Cost-effective target sequence capture through drastically miniaturised DNA libraries and automatisation – a head-to-head test.
Alicia GrealyRoom 2: T2
Alicia Grealy (Australian National Herbarium, CSIRO); Thomas Harrop (CSIRO); Alexander Schmidt-Lebuhn (Australian National Herbarium, CSIRO); Darren Crayn (Australian Tropical Herbarium); Harvey Orel (The University of Melbourne); Gareth Holmes (Royal Botanic Gardens Victoria); Trevor Wilson (Royal Botanic Gardens Sydney); Juliet Wege (Department of Biodiversity, Conservation and Attractions); Matthew Barrett (James Cook University); James Clugston (Australian Biological Resources Study and Royal Botanic Gardens Sydney), Michelle Waycott (University of Adelaide), Dan Murphy (Royal Botanic Gardens Victoria), James Nicholls (Australian National Insect Collection, CSIRO), Alexander Zwick (Australian National Insect Collection, CSIRO), Katharina Nargar (Australian Tropical Herbarium, CSIRO).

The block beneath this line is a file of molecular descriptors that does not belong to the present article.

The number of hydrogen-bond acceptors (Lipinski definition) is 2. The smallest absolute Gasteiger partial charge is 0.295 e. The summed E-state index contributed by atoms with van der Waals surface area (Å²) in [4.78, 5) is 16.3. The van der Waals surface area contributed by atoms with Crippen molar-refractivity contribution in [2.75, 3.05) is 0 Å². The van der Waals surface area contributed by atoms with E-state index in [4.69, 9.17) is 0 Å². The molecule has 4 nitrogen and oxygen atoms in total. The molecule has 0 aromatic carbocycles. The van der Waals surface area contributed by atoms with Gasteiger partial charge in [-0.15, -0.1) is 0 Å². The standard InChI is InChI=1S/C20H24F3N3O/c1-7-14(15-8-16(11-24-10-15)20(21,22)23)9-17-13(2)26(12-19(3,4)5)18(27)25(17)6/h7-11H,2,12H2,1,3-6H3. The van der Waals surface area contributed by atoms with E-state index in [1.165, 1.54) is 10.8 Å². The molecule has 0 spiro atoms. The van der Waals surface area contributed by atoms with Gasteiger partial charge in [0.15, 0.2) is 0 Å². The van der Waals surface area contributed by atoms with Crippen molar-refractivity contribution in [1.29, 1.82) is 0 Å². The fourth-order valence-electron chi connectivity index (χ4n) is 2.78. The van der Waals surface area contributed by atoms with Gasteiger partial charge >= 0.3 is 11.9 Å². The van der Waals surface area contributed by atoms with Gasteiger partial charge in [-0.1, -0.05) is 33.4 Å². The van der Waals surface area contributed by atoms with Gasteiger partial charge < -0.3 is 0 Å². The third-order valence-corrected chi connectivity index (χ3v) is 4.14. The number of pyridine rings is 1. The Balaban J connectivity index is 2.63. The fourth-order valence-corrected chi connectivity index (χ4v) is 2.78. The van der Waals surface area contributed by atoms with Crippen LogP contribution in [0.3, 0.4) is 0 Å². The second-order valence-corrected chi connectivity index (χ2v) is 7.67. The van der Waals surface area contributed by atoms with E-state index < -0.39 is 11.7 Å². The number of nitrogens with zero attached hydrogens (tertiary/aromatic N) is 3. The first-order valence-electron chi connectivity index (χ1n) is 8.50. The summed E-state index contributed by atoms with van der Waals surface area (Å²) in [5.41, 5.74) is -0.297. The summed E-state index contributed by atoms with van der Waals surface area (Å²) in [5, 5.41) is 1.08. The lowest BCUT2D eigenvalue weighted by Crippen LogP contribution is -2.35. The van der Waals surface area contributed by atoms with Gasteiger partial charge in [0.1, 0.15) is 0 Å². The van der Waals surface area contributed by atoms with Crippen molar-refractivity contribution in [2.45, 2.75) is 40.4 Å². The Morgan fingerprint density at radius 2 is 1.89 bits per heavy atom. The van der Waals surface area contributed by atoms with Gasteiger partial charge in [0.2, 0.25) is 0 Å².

Targeted enrichment of DNA libraries using target sequence capture is increasingly becoming an indispensable part of the molecular genetics toolkit, being used to recover genome-wide orthologous loci across highly divergent taxa and from difficult specimens. However, for many applications, this method remains prohibitively expensive, especially in a high-throughput context. One cost-effective solution may be to drastically scale down reactions, automate labour, and increase sample multiplexing, but tests are required to demonstrate no loss of data integrity. Here, we prepared libraries from 96 plant specimens spanning 15 families with both a newly-developed miniaturised workflow and a standard workflow, and compared target recovery post-enrichment with the myBaits Angiosperms353 kit. We found that while the amount of target data obtained from the miniaturised workflow was overall lower than the standard workflow, the phylogenetic tree generated was comparable in both topology and support to that generated from the standard workflow. This shows that adequate genome-wide genetic data suitable for phylogenetic analysis can be obtained from a wide variety of taxa and specimens using a miniaturised workflow, and at a fraction of the cost of alternative workflows. Thus, our high-throughput target sequence capture pipeline shows promise for future adoption by large-scale genomics initiatives.